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We love travel size toiletries. I think this may date back to those long-ago days playing with Barbie® dolls and trolls. Everything was so little and cute. In fact, most things are more adorable in a mini size: babies, puppies, muffins… and little bottles of shampoo, deodorant, and lotion. At approximately 7½” x 4” x 3½”, our cosmetics and toiletries bag is smaller than a standard dopp kit, but is still the perfect size to fit all those tiny bottles, jars and more, while tucking neatly inside your luggage. It’s a “mighty mini”! 

We used two pretty quilting cottons for the exterior with wipe-clean ripstop nylon for the interior. Staying with cotton on the outside gives you a huge selection of possibilities for mixing and matching. It’s a great way to personalize the look for yourself – or as a gift. You need just small cuts of all the fabrics, so you may already have the perfect combo in your scrap stash. If you buy new, the yardage amounts shown below would actually provide enough to make two matching bags.

As with many commercial bags and accessories, for the longest life, spot cleaning the outside and damp wiping the inside is the best way to care for this case. Spraying the outside with a stain repellant, such as ScotchGard or similar is a good protective step. That said, travel items do encounter a bit more wear and tear, so all the elements in this case are machine washable. Set your washer on a gentle cycle with cold water and your dryer on air fluff if you need a periodic full laundering.

One end of the bag has a small tab to hold onto to help zip closed the generous opening across the top. The opposite end has a looped handle for carrying or use it to hang the bag on a hook in the bathroom.

This project falls into the intermediate category. Three-dimensional items are always a bit more challenging because it takes some futzing, twisting, and turning to insert a zipper into a tube, then shape and stitch the exterior and lining fabrics independently into eight boxed corners. We don’t say this to scare you off at all, but if you are new to sewing, you might consider making a quick prototype out of scrap fabrics to practice. We make prototypes ALL the time to figure out our best solutions. It’s a great way to work through a new project; and if you make a mistake, you haven’t ruined your more expensive final fabric. You can then graduate to the real fabrics with more confidence in the steps. Next thing you know, you’ll be making these bags for all your friends because it now seems so easy… and they’re all going to want one anyway!

As mentioned above, our mini case finishes at approximately 7½” wide x 4” high x 3½”  deep.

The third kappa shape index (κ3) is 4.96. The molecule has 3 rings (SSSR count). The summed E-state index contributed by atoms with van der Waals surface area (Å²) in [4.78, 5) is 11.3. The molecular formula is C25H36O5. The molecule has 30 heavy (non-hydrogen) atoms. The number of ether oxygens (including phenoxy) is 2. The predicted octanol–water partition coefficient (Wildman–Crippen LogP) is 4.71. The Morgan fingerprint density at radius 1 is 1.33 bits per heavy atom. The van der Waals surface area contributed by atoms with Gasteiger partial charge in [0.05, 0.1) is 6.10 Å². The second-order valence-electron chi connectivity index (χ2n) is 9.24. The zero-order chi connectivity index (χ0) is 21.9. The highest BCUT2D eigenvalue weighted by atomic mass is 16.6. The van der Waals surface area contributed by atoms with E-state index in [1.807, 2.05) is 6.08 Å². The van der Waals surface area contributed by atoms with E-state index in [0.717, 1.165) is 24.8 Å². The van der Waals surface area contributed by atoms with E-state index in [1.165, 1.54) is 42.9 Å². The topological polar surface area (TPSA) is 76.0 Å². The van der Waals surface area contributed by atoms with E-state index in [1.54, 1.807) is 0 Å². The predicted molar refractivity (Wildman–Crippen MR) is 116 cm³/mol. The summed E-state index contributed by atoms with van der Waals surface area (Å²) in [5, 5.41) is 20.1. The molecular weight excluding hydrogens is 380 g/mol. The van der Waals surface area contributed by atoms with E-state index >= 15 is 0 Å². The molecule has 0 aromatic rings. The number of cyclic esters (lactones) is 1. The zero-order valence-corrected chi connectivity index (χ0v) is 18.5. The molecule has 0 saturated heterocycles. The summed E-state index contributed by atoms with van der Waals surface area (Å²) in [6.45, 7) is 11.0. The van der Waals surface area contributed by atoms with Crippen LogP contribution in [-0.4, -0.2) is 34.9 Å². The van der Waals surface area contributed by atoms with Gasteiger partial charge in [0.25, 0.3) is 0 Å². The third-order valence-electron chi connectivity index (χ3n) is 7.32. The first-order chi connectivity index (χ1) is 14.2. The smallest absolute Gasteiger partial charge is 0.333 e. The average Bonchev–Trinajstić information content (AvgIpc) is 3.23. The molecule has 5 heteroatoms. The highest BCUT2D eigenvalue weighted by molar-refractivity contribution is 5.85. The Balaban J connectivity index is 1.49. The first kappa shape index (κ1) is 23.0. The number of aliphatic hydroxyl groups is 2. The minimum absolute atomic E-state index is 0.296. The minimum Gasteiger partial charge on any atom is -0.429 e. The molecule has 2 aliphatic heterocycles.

If you like this case, you might also want to review the version we did all in laminates. The construction is virtually identical, but there are some additional three-dimensional “action shots” as well as some extra tips for sewing on the laminated surfaces.

Sewing Tools You Need

Fabric and Other Supplies

  • ⅓ yard of 44″+ wide quilting weight cotton for the main exterior of the bag
    NOTE: ⅓ yard is exactly 12″ and you need this full amount to make your cuts; if you are worried about errors in cutting or not having enough for a special fussy cut, get ½ yard. In addition, as noted below in the Getting Started section, our fabric had a random motif, so although the stated width and height are correct for panel construction, we actually cut them vertically from our ⅓ yard of fabric. If you have a strong horizontal motif, you may need a full ½ yard cut.
  • ¼ yard of 44″+ wide quilting weight cotton for the exterior accent panels of the bag as well as the handle and tab
  • ⅓ yard of 44″+ wide ripstop or similar for the lining
  • ⅓ yard of 44”+ fusible batting
  • One 14″ standard plastic zipper in a coordinating color
  • Approximately 6-8″ of skinny lacing or ribbon for optional zipper pull: we used a thin leather cord
  • All purpose thread to match fabric; we used matching thread for both construction and topstitching, but you could also opt to use a contrasting thread for your topstitching
  • See-through ruler
  • Seam gauge
  • Seam ripper
  • Fabric pen or pencil
  • Iron and ironing board
  • Scissors or rotary cutter and mat
  • Straight pins

Getting Started

  1. From the fabric for main exterior, cut ONE 13” high x 12” wide rectangle for the main body of the bag.